The ‘value added’ packaged salmon meal was an idea that came and went, as Dr Martin Jaffa reports.
I’m in the process of moving office and the move offers the opportunity for a clear-out of files, books and other miscellanea accumulated over 30 years. One of the collections includes several hundred examples of packaging that appeared in retail from the early 1990s onwards. As well as simple labels, there are hundreds of card outers from the packaging of added-value salmon products. They represent a memory of the past advances of the salmon farming industry in the UK.
One of the reasons salmon was selected as a potential candidate for farming was its then premium market image. Initially, its scarcity meant salmon could command a premium price, but by the end of the 1980s increased farmed production meant salmon became much more widely available.
The downside was that this availability undermined its market image as well as the price. Salmon farming had evolved from an industry of high margins and low volumes to one of low margins and (relatively) high volumes. The price of farmed salmon fell.
The question was what to do. The salmon farming industry blamed Norway for cheap imports and embarked on a dumping case against Norway at the European Commission. Meanwhile, salmon processors began to realise that low-cost salmon offered the chance to diversify the market and reach a greater range of consumers. Their approach was to emulate the market development of the broiler chickens. At the time, salmon farmers focused on selling whole salmon, but broiler producers recognised that chicken breasts, legs, wings etc were more attractive to consumers than whole chicken for most meal choices. The same approach was taken with salmon as consumers were more likely to buy a couple of fillets for one meal than using a whole fish, even a small one.
Anyone for salmon lasagne?
However, as the 1990s progressed and while the industry was still pursuing its case against Norway at the EU, the low cost of salmon meant that it was the ideal base for production of a whole range of added-value products, including meal choices. I have provided images of some of the products I found of most interest but at the time these were just the tip of the iceberg. For example, the Italian range found in most supermarkets expanded from spaghetti bolognaise to cannelloni to lasagne to vegetable lasagne to eventually include salmon lasagne. This acted as an introduction to salmon in a dish that was already familiar to consumers. More complex dishes included those giving a variety of ethnic options.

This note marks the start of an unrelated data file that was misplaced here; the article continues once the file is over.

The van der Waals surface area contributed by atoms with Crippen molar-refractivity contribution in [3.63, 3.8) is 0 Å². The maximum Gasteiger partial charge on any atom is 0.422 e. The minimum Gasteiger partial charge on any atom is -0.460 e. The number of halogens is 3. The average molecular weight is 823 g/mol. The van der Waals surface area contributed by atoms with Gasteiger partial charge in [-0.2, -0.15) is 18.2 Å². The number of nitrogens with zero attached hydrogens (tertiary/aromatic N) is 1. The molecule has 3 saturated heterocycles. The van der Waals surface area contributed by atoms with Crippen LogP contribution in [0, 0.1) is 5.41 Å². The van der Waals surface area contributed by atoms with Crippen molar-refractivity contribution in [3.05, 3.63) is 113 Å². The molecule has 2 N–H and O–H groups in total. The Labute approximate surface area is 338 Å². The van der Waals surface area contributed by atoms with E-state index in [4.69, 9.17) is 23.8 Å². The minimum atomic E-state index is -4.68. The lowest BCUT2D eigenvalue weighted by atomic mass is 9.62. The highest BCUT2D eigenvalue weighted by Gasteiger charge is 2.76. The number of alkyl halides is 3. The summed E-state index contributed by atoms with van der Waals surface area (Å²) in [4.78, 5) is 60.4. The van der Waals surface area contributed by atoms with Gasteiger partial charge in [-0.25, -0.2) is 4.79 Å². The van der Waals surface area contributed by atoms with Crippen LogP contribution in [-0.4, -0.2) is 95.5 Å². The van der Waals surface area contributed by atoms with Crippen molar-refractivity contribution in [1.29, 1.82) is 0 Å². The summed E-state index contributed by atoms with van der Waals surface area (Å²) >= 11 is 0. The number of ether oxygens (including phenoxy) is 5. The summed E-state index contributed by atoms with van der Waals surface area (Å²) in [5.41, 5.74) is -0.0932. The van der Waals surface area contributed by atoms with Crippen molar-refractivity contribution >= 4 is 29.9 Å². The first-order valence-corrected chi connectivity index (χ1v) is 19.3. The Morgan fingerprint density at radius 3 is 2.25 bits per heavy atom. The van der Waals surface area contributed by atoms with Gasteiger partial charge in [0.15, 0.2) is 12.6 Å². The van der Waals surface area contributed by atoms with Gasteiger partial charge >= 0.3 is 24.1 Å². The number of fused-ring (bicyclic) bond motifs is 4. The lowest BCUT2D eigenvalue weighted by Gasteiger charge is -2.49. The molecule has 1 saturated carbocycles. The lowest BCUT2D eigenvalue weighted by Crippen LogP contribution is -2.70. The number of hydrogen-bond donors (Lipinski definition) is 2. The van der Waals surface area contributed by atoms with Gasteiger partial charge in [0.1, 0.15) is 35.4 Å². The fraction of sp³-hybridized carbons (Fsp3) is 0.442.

However, the fate of many of these dishes was sealed when salmon farming companies began to be listed on the stock exchange. Financial analysts were not interested in consumers and what they wanted to eat. Their interest was focused on the share price and this was inevitably linked to the price of salmon. High salmon prices meant high share prices and pleasing the shareholder became more important than pleasing the market.
With time, salmon prices rose, encouraged by the analysts. Sadly, rising prices meant that salmon was no longer commercially viable for inclusion in added-value products. The value was now on the salmon itself and consequently within a short time, most added-value salmon products vanished from the consumer shelves.
This was a slow decline during which processors tried to substitute farmed salmon with Pacific pink salmon, but the taste was not the same and such products did not fare well.
Added-value salmon dishes have not disappeared completely from the retail sector. Some still exist but they tend to be at the top end of the market because otherwise the sums don’t add up. There are some cheap options, but these tend to be made from trimmed pieces rather than fillet, simply because they are cheaper. They are also established, familiar favourites rather than novel developments.
I have always believed that, as with the poultry industry, the real advantage of added value comes when it is the primary producer that adds the value. Farming companies were not reluctant to take this on board. In fact, it was a processor from Belgium that first saw that integrated production was the way forward and instead of a farming company buying into processing, a processor bought a farm. This arrangement subsequently became of interest to other farming companies and eventually led to interest being shown by others too.
The original Belgian operation was acquired by another farming company, specifically because of its processing capability. Today, there is some integration of processing within the salmon sector, but its real potential is being stifled by the cost of salmon.
Although we are now seeing more added value salmon products reappearing in the retail market, the numbers are nowhere near those of the 1990s and early 2000s. The continued presence of financial analysts means that the focus remains on what happens to share prices rather than what’s happening in the consumer market.
In the UK, salmon dominates fish consumption, but established fish consumers tend to be older. Added-value development is the main way to target the younger end of the market, but the industry risks missing out, especially in the long term, as long as the cost of salmon remains too high for widespread processing into innovative products that might appeal to the young.
Meanwhile, my collection of packs will not be wasted. It has found a new home, with people who also see such opportunities in the retail sector.